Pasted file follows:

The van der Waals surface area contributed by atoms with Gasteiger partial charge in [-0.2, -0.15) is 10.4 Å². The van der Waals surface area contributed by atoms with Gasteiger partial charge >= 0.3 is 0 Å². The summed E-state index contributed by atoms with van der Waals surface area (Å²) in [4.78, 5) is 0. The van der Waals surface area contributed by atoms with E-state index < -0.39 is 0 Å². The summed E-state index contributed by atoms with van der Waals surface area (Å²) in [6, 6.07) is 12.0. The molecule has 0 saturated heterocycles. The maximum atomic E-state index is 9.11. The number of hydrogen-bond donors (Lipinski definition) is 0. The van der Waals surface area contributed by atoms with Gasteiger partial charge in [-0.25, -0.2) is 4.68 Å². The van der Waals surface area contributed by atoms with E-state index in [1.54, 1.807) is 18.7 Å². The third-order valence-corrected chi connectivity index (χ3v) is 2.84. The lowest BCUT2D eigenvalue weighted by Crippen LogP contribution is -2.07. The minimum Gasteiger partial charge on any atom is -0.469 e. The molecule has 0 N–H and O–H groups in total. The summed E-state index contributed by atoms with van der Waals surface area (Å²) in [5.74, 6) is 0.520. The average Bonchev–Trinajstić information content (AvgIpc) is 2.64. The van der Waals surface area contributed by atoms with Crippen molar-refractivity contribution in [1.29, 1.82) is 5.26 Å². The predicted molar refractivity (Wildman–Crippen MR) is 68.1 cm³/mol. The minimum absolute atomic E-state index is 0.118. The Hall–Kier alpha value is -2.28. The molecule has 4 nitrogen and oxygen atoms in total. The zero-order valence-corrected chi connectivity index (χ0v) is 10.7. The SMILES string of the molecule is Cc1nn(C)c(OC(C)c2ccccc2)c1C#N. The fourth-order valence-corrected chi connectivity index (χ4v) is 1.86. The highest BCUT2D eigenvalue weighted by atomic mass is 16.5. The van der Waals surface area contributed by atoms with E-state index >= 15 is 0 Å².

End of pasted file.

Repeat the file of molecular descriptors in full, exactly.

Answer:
The van der Waals surface area contributed by atoms with Gasteiger partial charge in [-0.2, -0.15) is 10.4 Å². The van der Waals surface area contributed by atoms with Gasteiger partial charge >= 0.3 is 0 Å². The summed E-state index contributed by atoms with van der Waals surface area (Å²) in [4.78, 5) is 0. The van der Waals surface area contributed by atoms with E-state index < -0.39 is 0 Å². The summed E-state index contributed by atoms with van der Waals surface area (Å²) in [6, 6.07) is 12.0. The molecule has 0 saturated heterocycles. The maximum atomic E-state index is 9.11. The number of hydrogen-bond donors (Lipinski definition) is 0. The van der Waals surface area contributed by atoms with Gasteiger partial charge in [-0.25, -0.2) is 4.68 Å². The van der Waals surface area contributed by atoms with E-state index in [1.54, 1.807) is 18.7 Å². The third-order valence-corrected chi connectivity index (χ3v) is 2.84. The lowest BCUT2D eigenvalue weighted by Crippen LogP contribution is -2.07. The minimum Gasteiger partial charge on any atom is -0.469 e. The molecule has 0 N–H and O–H groups in total. The summed E-state index contributed by atoms with van der Waals surface area (Å²) in [5.74, 6) is 0.520. The average Bonchev–Trinajstić information content (AvgIpc) is 2.64. The van der Waals surface area contributed by atoms with Crippen molar-refractivity contribution in [1.29, 1.82) is 5.26 Å². The predicted molar refractivity (Wildman–Crippen MR) is 68.1 cm³/mol. The minimum absolute atomic E-state index is 0.118. The Hall–Kier alpha value is -2.28. The molecule has 4 nitrogen and oxygen atoms in total. The zero-order valence-corrected chi connectivity index (χ0v) is 10.7. The SMILES string of the molecule is Cc1nn(C)c(OC(C)c2ccccc2)c1C#N. The fourth-order valence-corrected chi connectivity index (χ4v) is 1.86. The highest BCUT2D eigenvalue weighted by atomic mass is 16.5. The van der Waals surface area contributed by atoms with E-state index >= 15 is 0 Å².